Electrolyte and Water Transport across Epithelial Cells

  • A. Leaf
  • N. S. Lichtenstein
  • M. M. Civan
Conference paper


We have been studying the urinary bladder of the toad, Bufo marinus, as a model transporting epithelium which actively moves sodium from urine to body fluids [1, 2]. The results of two recent studies, which relate to the functional structure of this tissue and to how its permeability properties are modified by vasopressin, will be presented.


Sodium Transport Bathing Medium Toad Bladder Mucus Secreting Cell National Heart Institute 
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  1. [1]
    Leaf, A., J. Anderson, and L. B. Page, 1958: Active sodium transport by the isolated toad bladder. J. Gen. Physiol. 41, 657.PubMedCrossRefGoogle Scholar
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    Frazier, H. S., and A. Leaf, 1964: Cellular mechanisms in the control of body fluids. Medicine 43, 281.PubMedGoogle Scholar
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    Ewer, R. F., 1952: The effect of pituitrin on fluid distribution in Bufo regularis Reuss. J. Exper. Biol. 29, 173.Google Scholar
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    Lichtenstein, N. S., and A. Leaf, 1965: Effect of amphotericin B on the permeability of the toad bladder. J. Clin. Invest. 44, 1328.PubMedCrossRefGoogle Scholar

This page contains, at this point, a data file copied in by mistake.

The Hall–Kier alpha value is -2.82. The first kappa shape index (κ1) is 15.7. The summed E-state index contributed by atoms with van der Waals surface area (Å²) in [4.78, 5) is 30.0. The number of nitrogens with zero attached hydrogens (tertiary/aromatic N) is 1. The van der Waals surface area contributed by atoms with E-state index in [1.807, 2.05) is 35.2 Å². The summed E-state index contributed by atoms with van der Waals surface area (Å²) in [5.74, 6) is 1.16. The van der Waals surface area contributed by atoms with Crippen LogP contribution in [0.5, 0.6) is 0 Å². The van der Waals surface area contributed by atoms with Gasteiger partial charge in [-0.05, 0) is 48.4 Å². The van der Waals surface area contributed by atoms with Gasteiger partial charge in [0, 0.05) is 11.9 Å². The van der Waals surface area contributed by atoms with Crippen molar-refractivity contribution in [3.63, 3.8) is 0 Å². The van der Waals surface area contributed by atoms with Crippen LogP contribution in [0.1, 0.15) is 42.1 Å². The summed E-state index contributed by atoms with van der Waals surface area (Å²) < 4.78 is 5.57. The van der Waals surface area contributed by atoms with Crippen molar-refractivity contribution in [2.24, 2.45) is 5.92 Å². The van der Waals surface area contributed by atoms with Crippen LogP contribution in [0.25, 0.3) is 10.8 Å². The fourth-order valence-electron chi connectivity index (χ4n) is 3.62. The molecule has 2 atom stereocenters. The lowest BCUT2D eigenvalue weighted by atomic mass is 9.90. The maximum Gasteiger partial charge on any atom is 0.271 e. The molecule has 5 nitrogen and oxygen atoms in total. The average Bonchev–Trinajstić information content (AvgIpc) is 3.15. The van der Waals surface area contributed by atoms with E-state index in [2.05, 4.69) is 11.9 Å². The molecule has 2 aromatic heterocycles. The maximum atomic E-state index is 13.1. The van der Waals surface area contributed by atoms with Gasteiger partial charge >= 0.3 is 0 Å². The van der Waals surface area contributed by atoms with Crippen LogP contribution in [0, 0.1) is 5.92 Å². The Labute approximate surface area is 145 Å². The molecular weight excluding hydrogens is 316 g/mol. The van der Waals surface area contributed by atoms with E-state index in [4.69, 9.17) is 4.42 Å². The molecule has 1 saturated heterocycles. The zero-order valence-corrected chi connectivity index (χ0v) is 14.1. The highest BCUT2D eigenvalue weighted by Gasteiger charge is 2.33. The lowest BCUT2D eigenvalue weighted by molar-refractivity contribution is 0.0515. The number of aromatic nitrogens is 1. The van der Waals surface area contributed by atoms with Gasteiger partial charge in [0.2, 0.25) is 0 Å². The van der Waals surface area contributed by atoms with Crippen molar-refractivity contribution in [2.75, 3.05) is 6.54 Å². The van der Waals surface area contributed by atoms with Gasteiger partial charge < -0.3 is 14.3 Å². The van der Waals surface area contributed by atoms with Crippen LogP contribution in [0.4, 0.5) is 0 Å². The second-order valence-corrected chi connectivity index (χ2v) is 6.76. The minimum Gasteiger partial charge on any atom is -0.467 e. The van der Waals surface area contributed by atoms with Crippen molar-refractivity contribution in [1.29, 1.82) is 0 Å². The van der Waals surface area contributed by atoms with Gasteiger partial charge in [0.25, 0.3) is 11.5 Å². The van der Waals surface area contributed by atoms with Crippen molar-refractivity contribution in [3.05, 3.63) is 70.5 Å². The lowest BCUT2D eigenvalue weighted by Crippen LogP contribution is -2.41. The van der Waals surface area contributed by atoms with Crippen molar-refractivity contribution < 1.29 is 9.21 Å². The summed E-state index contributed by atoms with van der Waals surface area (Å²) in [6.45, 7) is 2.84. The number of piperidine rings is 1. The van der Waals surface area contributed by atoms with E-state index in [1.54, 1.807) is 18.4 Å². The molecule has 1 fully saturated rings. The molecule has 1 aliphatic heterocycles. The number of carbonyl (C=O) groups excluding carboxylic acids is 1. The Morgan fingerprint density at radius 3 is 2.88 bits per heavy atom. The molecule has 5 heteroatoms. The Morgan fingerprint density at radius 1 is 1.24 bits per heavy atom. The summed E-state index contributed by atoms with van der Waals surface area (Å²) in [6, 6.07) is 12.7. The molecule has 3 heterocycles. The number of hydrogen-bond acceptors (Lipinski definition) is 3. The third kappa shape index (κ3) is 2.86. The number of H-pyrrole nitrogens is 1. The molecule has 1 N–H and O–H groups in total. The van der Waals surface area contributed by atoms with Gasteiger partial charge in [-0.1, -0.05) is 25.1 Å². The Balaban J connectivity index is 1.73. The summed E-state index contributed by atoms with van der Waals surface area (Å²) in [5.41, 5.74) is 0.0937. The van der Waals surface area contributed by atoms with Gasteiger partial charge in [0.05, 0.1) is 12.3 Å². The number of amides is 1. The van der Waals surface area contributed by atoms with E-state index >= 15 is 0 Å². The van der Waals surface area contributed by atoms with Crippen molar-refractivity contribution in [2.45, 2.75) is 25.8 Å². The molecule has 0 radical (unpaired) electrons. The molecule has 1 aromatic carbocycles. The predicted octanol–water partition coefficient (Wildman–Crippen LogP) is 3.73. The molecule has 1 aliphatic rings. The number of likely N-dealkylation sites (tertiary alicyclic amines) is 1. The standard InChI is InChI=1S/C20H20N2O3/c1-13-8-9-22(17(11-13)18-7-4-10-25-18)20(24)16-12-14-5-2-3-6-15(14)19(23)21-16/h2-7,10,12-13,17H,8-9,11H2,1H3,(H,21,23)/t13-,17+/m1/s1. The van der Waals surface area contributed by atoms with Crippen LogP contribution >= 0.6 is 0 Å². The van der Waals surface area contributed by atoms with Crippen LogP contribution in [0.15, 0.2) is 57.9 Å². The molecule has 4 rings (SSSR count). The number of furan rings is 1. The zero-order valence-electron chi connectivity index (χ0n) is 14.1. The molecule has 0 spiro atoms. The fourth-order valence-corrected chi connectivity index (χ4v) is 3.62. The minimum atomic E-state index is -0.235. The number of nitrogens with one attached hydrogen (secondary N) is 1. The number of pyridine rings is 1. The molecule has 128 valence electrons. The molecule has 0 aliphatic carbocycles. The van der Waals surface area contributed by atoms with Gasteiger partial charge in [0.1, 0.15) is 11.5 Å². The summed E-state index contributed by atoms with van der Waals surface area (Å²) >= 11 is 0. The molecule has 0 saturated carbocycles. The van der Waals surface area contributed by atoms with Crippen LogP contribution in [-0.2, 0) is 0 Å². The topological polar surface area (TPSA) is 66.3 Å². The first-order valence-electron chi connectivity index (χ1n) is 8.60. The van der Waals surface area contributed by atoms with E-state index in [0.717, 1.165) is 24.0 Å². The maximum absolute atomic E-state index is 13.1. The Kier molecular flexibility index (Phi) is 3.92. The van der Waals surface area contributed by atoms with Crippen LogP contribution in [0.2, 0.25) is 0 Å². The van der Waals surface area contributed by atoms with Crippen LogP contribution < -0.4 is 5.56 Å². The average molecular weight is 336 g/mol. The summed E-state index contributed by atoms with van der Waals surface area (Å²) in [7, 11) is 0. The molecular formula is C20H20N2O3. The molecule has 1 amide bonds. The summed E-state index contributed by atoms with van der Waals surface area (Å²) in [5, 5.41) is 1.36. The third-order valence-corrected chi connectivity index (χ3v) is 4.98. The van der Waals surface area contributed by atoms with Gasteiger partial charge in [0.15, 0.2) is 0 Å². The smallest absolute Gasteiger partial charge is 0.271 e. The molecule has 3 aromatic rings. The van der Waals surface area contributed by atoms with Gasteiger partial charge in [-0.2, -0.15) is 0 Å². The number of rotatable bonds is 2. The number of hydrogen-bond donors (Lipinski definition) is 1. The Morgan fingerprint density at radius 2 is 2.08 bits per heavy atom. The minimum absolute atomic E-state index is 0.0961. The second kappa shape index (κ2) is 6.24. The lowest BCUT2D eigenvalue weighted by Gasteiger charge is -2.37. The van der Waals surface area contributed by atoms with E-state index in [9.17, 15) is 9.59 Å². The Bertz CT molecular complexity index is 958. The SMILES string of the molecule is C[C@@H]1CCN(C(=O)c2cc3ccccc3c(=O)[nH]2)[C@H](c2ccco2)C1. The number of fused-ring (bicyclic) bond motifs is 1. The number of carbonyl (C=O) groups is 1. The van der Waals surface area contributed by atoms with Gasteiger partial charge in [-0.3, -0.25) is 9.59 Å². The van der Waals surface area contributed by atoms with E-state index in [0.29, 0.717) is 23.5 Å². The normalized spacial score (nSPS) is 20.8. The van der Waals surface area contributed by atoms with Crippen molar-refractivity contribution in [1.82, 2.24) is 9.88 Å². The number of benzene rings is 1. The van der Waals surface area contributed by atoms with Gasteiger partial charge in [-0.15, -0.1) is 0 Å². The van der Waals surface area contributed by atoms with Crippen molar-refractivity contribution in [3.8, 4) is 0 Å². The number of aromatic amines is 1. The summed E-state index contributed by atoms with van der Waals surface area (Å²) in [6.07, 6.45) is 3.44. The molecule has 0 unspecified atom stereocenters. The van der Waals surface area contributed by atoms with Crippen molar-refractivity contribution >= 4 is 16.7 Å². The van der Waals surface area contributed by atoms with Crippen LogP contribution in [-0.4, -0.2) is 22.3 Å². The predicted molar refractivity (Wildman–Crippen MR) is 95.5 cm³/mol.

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    Frazier, H. S., E. F. Dempsey, and A. Leaf, 1962: Movement of sodium across the mucosal surface of the isolated toad bladder and its modification by vasopressin. J. Gen. Physiol. 45, 529.PubMedCrossRefGoogle Scholar
  8. [8]
    Civan, M. M., O. Kedem, and A. Leaf: Effect of vasopressin on toad bladder under conditions of zero net sodium transport. Amer. J. Physiol. (in press).Google Scholar

Copyright information

© Springer-Verlag/Wien 1967

Authors and Affiliations

  • A. Leaf
    • 1
  • N. S. Lichtenstein
    • 1
  • M. M. Civan
    • 1
  1. 1.Departments of Medicine, Harvard Medical SchoolMassachusetts General HospitalBostonUSA

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